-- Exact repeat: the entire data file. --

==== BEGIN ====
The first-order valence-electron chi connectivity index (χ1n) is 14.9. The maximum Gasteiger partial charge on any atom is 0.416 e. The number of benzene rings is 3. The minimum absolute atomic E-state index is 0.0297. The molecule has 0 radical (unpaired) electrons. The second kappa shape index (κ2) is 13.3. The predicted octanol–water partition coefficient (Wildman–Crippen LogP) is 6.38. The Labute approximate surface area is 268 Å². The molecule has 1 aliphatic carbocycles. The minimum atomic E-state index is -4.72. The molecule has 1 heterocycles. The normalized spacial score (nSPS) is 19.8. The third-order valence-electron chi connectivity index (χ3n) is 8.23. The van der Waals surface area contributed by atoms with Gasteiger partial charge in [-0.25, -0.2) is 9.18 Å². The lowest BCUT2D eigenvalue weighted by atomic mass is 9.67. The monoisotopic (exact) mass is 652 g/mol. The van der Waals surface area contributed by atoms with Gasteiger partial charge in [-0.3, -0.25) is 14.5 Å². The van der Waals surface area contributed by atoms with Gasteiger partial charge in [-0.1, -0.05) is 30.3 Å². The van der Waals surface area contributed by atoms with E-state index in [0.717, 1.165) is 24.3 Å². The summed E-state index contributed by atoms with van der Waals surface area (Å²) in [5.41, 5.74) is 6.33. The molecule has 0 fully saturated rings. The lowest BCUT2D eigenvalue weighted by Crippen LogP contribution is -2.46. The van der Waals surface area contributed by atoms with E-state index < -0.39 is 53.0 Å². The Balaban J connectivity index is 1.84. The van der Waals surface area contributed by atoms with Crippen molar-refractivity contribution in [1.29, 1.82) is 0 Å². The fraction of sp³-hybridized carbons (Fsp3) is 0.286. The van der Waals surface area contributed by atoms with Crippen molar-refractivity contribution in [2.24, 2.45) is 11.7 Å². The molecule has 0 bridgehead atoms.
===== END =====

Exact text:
The first-order valence-electron chi connectivity index (χ1n) is 14.9. The maximum Gasteiger partial charge on any atom is 0.416 e. The number of benzene rings is 3. The minimum absolute atomic E-state index is 0.0297. The molecule has 0 radical (unpaired) electrons. The second kappa shape index (κ2) is 13.3. The predicted octanol–water partition coefficient (Wildman–Crippen LogP) is 6.38. The Labute approximate surface area is 268 Å². The molecule has 1 aliphatic carbocycles. The minimum atomic E-state index is -4.72. The molecule has 1 heterocycles. The normalized spacial score (nSPS) is 19.8. The third-order valence-electron chi connectivity index (χ3n) is 8.23. The van der Waals surface area contributed by atoms with Gasteiger partial charge in [-0.25, -0.2) is 9.18 Å². The lowest BCUT2D eigenvalue weighted by atomic mass is 9.67. The monoisotopic (exact) mass is 652 g/mol. The van der Waals surface area contributed by atoms with Gasteiger partial charge in [-0.3, -0.25) is 14.5 Å². The van der Waals surface area contributed by atoms with Gasteiger partial charge in [-0.1, -0.05) is 30.3 Å². The van der Waals surface area contributed by atoms with E-state index in [0.717, 1.165) is 24.3 Å². The summed E-state index contributed by atoms with van der Waals surface area (Å²) in [5.41, 5.74) is 6.33. The molecule has 0 fully saturated rings. The lowest BCUT2D eigenvalue weighted by Crippen LogP contribution is -2.46. The van der Waals surface area contributed by atoms with E-state index < -0.39 is 53.0 Å². The Balaban J connectivity index is 1.84. The van der Waals surface area contributed by atoms with Crippen molar-refractivity contribution in [1.29, 1.82) is 0 Å². The fraction of sp³-hybridized carbons (Fsp3) is 0.286. The van der Waals surface area contributed by atoms with Crippen molar-refractivity contribution in [2.24, 2.45) is 11.7 Å². The molecule has 0 bridgehead atoms.